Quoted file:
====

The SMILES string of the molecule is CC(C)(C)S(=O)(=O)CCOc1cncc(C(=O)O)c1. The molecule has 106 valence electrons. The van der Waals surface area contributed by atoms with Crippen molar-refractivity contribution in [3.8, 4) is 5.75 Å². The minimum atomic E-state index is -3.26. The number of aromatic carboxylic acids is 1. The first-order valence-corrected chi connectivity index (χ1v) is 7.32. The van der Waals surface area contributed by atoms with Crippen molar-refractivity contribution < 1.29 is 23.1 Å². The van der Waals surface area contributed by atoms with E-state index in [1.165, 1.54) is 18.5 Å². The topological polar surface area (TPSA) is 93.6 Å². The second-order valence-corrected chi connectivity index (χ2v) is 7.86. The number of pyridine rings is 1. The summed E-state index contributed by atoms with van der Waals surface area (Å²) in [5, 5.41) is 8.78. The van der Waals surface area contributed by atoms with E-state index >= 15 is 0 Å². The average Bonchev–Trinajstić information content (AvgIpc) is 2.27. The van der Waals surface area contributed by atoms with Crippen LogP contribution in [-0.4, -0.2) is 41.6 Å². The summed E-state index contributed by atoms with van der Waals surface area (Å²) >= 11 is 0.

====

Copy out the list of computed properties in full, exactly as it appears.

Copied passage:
The SMILES string of the molecule is CC(C)(C)S(=O)(=O)CCOc1cncc(C(=O)O)c1. The molecule has 106 valence electrons. The van der Waals surface area contributed by atoms with Crippen molar-refractivity contribution in [3.8, 4) is 5.75 Å². The minimum atomic E-state index is -3.26. The number of aromatic carboxylic acids is 1. The first-order valence-corrected chi connectivity index (χ1v) is 7.32. The van der Waals surface area contributed by atoms with Crippen molar-refractivity contribution < 1.29 is 23.1 Å². The van der Waals surface area contributed by atoms with E-state index in [1.165, 1.54) is 18.5 Å². The topological polar surface area (TPSA) is 93.6 Å². The second-order valence-corrected chi connectivity index (χ2v) is 7.86. The number of pyridine rings is 1. The summed E-state index contributed by atoms with van der Waals surface area (Å²) in [5, 5.41) is 8.78. The van der Waals surface area contributed by atoms with E-state index >= 15 is 0 Å². The average Bonchev–Trinajstić information content (AvgIpc) is 2.27. The van der Waals surface area contributed by atoms with Crippen LogP contribution in [-0.4, -0.2) is 41.6 Å². The summed E-state index contributed by atoms with van der Waals surface area (Å²) >= 11 is 0.